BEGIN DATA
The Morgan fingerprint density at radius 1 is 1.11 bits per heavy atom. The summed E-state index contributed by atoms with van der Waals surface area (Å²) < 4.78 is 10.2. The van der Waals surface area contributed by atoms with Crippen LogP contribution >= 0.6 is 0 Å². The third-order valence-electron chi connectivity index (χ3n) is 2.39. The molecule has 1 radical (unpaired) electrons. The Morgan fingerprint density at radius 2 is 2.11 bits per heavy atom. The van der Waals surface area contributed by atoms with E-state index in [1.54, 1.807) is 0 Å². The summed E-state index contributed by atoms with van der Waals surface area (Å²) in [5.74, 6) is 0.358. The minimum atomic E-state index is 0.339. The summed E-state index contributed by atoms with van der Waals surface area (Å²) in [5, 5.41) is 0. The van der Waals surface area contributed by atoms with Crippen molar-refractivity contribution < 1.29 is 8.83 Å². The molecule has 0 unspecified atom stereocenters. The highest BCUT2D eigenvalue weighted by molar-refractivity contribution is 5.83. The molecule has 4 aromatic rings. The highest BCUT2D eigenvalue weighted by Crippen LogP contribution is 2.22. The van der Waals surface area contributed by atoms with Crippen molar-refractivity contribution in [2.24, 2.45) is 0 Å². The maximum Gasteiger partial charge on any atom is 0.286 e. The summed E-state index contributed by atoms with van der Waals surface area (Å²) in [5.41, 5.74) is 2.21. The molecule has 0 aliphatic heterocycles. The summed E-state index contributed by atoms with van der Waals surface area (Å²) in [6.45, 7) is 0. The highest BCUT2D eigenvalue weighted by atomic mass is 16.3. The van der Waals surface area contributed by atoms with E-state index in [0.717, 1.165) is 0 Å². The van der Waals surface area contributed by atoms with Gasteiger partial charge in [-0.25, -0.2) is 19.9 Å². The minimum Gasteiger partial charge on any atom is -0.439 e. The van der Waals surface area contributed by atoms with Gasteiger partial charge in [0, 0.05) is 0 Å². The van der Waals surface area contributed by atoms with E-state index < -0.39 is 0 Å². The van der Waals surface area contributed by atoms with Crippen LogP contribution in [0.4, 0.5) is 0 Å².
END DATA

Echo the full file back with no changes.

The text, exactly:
The Morgan fingerprint density at radius 1 is 1.11 bits per heavy atom. The summed E-state index contributed by atoms with van der Waals surface area (Å²) < 4.78 is 10.2. The van der Waals surface area contributed by atoms with Crippen LogP contribution >= 0.6 is 0 Å². The third-order valence-electron chi connectivity index (χ3n) is 2.39. The molecule has 1 radical (unpaired) electrons. The Morgan fingerprint density at radius 2 is 2.11 bits per heavy atom. The van der Waals surface area contributed by atoms with E-state index in [1.54, 1.807) is 0 Å². The summed E-state index contributed by atoms with van der Waals surface area (Å²) in [5.74, 6) is 0.358. The minimum atomic E-state index is 0.339. The summed E-state index contributed by atoms with van der Waals surface area (Å²) in [5, 5.41) is 0. The van der Waals surface area contributed by atoms with Crippen molar-refractivity contribution < 1.29 is 8.83 Å². The molecule has 0 unspecified atom stereocenters. The highest BCUT2D eigenvalue weighted by molar-refractivity contribution is 5.83. The molecule has 4 aromatic rings. The highest BCUT2D eigenvalue weighted by Crippen LogP contribution is 2.22. The van der Waals surface area contributed by atoms with Crippen molar-refractivity contribution in [2.24, 2.45) is 0 Å². The maximum Gasteiger partial charge on any atom is 0.286 e. The summed E-state index contributed by atoms with van der Waals surface area (Å²) in [5.41, 5.74) is 2.21. The molecule has 0 aliphatic heterocycles. The summed E-state index contributed by atoms with van der Waals surface area (Å²) in [6.45, 7) is 0. The highest BCUT2D eigenvalue weighted by atomic mass is 16.3. The van der Waals surface area contributed by atoms with E-state index in [0.717, 1.165) is 0 Å². The van der Waals surface area contributed by atoms with Gasteiger partial charge in [-0.25, -0.2) is 19.9 Å². The minimum Gasteiger partial charge on any atom is -0.439 e. The van der Waals surface area contributed by atoms with Gasteiger partial charge in [0, 0.05) is 0 Å². The van der Waals surface area contributed by atoms with E-state index < -0.39 is 0 Å². The van der Waals surface area contributed by atoms with Crippen LogP contribution in [0.4, 0.5) is 0 Å².